On their website, the National Osteoporosis Society also point out that people can get adequate calcium from many other sources – something the BBC fails to point out.
The BBC even suggested that clean eating, in extreme cases, meant cutting out dairy from your diet – something that could be a ticking health time bomb. I’m not sure the Vegan society would consider cutting out dairy to be extreme.
Quoting dietician Catherine Collins, they went on to say that Instagram is only a snapshot of the food some of the clean eating people are consuming, but “There might have been a load of chocolate biscuits and purging in between.“
There are a load of reports that Orthorexia is becoming more common. Orthorexia is an eating disorder where sufferers become obsessed with the ‘purity’ of the food they’re eating and consequently become malnourished because they restrict their diets to much.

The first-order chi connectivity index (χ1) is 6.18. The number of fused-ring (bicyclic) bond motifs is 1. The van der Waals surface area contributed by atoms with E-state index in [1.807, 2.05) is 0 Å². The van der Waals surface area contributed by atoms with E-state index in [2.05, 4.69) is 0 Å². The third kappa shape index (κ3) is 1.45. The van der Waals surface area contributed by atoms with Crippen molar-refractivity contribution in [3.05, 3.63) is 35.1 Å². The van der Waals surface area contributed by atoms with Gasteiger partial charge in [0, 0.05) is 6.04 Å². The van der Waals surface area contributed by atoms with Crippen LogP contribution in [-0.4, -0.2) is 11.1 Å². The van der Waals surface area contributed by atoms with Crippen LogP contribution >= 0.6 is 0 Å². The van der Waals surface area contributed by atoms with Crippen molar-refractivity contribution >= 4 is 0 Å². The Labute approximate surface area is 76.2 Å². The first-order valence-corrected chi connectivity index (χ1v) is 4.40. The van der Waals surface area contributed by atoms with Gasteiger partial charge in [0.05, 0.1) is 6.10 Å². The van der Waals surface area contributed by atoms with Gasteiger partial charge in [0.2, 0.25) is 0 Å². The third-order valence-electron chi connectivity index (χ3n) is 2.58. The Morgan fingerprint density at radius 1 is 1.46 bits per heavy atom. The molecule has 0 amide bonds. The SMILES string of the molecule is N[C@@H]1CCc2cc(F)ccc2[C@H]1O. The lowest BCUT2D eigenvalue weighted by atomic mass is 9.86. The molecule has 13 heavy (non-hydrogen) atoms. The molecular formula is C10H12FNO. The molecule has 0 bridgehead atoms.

Taken to extreme almost any activity can be bad for you
I’m positive that there are people suffering with this obsessive condition. Taken to extreme almost any activity can be bad for you – for example addiction to exercising – Anorexia athletica or addiction to nasal hair plucking – Trichotillomania. Any obsessive behaviour should be cause for concern and sufferers should seek out proper help and support.
However, there is a narrative at work here, and I’m not sure why it’s developed. The media have picked out a few individuals who have taken, what I consider to be a fairly common sense approach to food too far and used their stories as somehow emblematic of the entire idea of eating good food.
If I was feeling particularly paranoid, I might suggest that in response to the £240m decline in UK milk sales over the last two years the dairy industry PR machine has started paying for studies proving that cutting out dairy will make our bones turn to dust. That they are ensuring that various media channels cover it by finding individuals who have suffered the consequences of developing an unhealthy obsession with controlling the food they eat.